Costa Mesa Planning Commission begins discussion of environmental impact of One Metro West mixed-use project

A rendering of One Metro West shows a development that would replace an industrial building at 1683 Sunflower Ave. in Costa Mesa with a campus of residential buildings, an office building and retail space.
A rendering of One Metro West shows a development that would replace an industrial building at 1683 Sunflower Ave. in Costa Mesa with a campus of residential buildings, an office building and retail space.
(Courtesy of Brent Stoll)

Despite the coronavirus pandemic, the wheels of development are slowly grinding forward in Costa Mesa.

During a crowded conference call Monday night, the Planning Commission heard a presentation about One Metro West, a proposed development featuring 1,057 housing units in addition to 6,000 square feet of retail, a 25,000-square-foot office building and 1.7 acres of open and park space on about 15 acres at 1683 Sunflower Ave.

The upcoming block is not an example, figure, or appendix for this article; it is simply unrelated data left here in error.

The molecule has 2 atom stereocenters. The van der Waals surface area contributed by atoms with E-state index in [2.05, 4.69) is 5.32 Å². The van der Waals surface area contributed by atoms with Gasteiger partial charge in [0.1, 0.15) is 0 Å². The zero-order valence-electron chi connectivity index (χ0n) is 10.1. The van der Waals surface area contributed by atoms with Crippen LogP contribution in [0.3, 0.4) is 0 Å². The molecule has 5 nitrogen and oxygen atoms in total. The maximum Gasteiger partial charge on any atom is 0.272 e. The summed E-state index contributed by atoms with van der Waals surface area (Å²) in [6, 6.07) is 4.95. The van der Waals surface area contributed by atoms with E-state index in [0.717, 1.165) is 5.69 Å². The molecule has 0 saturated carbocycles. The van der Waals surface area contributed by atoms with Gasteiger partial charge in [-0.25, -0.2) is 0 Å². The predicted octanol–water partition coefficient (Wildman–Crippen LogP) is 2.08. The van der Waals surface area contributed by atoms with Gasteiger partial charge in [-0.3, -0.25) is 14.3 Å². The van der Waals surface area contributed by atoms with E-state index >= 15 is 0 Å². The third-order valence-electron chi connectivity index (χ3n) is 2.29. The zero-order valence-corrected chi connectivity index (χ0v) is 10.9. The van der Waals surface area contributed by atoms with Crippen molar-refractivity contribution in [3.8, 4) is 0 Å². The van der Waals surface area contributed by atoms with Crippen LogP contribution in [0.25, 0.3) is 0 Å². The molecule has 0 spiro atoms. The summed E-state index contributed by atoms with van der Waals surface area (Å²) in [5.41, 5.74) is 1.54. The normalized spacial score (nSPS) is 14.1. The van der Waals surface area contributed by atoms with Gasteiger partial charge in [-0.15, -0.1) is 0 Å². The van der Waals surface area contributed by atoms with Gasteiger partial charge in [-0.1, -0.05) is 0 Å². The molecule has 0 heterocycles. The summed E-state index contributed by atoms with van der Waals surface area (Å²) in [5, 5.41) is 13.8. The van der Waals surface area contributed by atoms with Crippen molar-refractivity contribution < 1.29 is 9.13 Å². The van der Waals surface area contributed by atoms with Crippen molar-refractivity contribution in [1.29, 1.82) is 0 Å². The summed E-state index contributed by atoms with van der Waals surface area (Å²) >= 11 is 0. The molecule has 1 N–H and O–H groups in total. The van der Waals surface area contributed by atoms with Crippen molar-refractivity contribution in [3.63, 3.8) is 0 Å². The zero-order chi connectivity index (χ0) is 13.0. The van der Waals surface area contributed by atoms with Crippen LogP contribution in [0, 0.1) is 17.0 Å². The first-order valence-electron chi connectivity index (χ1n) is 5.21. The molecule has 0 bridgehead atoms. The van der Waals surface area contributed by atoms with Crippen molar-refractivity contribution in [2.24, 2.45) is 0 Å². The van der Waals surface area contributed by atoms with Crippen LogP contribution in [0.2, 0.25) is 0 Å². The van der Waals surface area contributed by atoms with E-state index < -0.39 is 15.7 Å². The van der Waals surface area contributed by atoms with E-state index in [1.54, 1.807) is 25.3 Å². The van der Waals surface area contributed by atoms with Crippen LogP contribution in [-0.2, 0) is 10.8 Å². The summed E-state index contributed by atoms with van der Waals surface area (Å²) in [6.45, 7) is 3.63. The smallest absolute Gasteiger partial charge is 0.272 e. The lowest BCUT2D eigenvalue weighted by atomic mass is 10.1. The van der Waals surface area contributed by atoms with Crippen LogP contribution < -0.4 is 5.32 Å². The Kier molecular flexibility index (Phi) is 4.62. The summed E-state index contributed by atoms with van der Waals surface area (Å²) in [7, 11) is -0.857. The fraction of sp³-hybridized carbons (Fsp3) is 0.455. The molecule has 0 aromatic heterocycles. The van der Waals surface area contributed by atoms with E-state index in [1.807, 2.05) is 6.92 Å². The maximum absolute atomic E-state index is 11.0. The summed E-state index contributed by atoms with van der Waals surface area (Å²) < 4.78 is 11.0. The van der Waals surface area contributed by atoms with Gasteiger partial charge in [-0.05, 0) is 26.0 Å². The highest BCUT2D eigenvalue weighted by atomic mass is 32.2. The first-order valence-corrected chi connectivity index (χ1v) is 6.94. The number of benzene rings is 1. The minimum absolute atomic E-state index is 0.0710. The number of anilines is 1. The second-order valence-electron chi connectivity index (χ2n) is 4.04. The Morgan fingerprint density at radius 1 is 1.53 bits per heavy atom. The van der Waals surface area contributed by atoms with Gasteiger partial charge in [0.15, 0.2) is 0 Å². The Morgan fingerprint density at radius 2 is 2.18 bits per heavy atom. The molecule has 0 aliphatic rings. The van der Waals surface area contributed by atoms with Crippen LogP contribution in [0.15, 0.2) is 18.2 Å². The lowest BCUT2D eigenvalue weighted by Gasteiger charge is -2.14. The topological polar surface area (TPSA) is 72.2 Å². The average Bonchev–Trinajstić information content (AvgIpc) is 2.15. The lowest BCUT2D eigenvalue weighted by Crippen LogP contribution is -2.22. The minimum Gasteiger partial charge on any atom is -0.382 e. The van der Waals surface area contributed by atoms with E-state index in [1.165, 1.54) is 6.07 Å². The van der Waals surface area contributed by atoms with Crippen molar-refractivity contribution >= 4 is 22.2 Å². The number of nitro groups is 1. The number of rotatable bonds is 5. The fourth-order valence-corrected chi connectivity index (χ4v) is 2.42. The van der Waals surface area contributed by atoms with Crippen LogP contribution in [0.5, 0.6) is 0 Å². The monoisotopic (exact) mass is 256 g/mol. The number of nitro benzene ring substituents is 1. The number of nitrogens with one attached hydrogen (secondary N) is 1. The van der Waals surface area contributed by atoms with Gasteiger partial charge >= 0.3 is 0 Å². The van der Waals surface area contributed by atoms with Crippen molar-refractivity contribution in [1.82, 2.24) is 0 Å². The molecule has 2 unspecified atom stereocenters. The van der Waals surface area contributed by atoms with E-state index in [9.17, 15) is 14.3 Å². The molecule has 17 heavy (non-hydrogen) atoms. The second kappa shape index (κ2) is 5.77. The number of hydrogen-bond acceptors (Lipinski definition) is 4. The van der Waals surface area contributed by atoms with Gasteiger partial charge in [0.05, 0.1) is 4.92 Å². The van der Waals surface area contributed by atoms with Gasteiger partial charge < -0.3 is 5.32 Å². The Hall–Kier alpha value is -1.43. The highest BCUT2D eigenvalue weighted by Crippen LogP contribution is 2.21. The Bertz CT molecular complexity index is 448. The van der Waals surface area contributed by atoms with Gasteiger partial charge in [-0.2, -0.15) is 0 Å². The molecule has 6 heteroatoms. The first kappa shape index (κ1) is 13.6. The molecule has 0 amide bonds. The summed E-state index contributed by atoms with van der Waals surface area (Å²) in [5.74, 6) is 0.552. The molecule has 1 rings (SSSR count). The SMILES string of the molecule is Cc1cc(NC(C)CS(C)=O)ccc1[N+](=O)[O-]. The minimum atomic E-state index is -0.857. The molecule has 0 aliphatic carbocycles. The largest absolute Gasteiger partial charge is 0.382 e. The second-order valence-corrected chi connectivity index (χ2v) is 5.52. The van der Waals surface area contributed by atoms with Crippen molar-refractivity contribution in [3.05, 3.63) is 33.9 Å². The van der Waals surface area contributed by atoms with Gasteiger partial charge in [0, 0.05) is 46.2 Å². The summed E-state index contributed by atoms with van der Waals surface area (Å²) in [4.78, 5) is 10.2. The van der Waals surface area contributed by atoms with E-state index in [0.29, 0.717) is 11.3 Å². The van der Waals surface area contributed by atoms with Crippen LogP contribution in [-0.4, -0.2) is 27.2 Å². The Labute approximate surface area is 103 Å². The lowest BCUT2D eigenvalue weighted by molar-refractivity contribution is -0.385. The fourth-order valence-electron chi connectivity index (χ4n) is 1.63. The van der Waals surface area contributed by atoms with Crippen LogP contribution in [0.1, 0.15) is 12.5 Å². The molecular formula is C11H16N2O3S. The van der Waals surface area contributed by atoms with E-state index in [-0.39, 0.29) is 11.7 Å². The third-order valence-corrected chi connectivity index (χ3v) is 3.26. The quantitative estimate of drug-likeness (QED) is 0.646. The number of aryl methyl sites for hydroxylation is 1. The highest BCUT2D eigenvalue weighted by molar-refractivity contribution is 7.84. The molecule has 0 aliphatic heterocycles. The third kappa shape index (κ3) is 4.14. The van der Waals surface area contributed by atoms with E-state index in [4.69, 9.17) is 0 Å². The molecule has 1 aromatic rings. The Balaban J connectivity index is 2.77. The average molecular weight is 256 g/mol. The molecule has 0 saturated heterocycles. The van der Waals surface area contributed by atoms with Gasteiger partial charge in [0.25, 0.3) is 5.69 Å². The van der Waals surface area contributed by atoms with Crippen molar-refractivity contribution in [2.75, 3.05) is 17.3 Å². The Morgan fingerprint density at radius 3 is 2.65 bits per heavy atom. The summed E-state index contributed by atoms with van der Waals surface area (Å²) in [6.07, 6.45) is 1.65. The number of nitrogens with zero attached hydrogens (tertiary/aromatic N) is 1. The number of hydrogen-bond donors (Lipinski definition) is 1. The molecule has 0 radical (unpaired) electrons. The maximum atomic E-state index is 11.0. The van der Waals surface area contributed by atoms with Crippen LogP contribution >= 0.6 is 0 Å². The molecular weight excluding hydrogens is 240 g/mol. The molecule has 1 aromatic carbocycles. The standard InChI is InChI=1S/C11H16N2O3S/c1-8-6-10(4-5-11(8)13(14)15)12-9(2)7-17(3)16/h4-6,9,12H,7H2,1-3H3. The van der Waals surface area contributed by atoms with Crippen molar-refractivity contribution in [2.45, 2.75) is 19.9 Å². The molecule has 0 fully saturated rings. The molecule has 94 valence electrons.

The project would replace an existing industrial building.

The developer, Rose Equities, addressed a draft environmental impact report nearly a year in the making, analyzing the development’s potential effects on traffic, noise, visibility, greenhouse gases and Sunflower Avenue. To get sign-off from the city, the project must go through an arduous review process, including the environmental report.

The development would affect traffic flow on Susan Street and South Coast Drive, as well as several onramps to the 405 Freeway, said Nancy Huynh, city associate planner.